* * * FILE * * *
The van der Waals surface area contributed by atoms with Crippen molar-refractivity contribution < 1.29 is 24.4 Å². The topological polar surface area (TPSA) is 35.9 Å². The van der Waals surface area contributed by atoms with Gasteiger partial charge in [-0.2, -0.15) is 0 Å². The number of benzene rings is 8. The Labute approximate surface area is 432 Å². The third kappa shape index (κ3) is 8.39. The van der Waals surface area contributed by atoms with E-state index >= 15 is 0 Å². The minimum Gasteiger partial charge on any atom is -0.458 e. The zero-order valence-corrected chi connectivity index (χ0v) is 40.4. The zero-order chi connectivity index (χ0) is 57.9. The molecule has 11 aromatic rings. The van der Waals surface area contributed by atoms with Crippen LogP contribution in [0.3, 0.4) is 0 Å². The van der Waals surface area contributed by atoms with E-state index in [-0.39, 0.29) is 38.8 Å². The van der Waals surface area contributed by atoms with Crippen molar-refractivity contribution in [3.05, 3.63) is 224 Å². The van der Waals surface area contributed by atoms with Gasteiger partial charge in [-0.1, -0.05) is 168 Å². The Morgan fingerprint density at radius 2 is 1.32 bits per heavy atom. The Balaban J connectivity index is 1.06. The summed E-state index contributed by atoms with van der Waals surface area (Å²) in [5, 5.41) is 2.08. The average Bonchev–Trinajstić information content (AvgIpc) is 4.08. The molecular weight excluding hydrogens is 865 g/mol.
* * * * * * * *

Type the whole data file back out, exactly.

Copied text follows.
The van der Waals surface area contributed by atoms with Crippen molar-refractivity contribution < 1.29 is 24.4 Å². The topological polar surface area (TPSA) is 35.9 Å². The van der Waals surface area contributed by atoms with Gasteiger partial charge in [-0.2, -0.15) is 0 Å². The number of benzene rings is 8. The Labute approximate surface area is 432 Å². The third kappa shape index (κ3) is 8.39. The van der Waals surface area contributed by atoms with E-state index >= 15 is 0 Å². The minimum Gasteiger partial charge on any atom is -0.458 e. The zero-order valence-corrected chi connectivity index (χ0v) is 40.4. The zero-order chi connectivity index (χ0) is 57.9. The molecule has 11 aromatic rings. The van der Waals surface area contributed by atoms with Crippen LogP contribution in [0.3, 0.4) is 0 Å². The van der Waals surface area contributed by atoms with E-state index in [-0.39, 0.29) is 38.8 Å². The van der Waals surface area contributed by atoms with Crippen molar-refractivity contribution in [3.05, 3.63) is 224 Å². The van der Waals surface area contributed by atoms with Gasteiger partial charge in [-0.1, -0.05) is 168 Å². The Morgan fingerprint density at radius 2 is 1.32 bits per heavy atom. The Balaban J connectivity index is 1.06. The summed E-state index contributed by atoms with van der Waals surface area (Å²) in [5, 5.41) is 2.08. The average Bonchev–Trinajstić information content (AvgIpc) is 4.08. The molecular weight excluding hydrogens is 865 g/mol.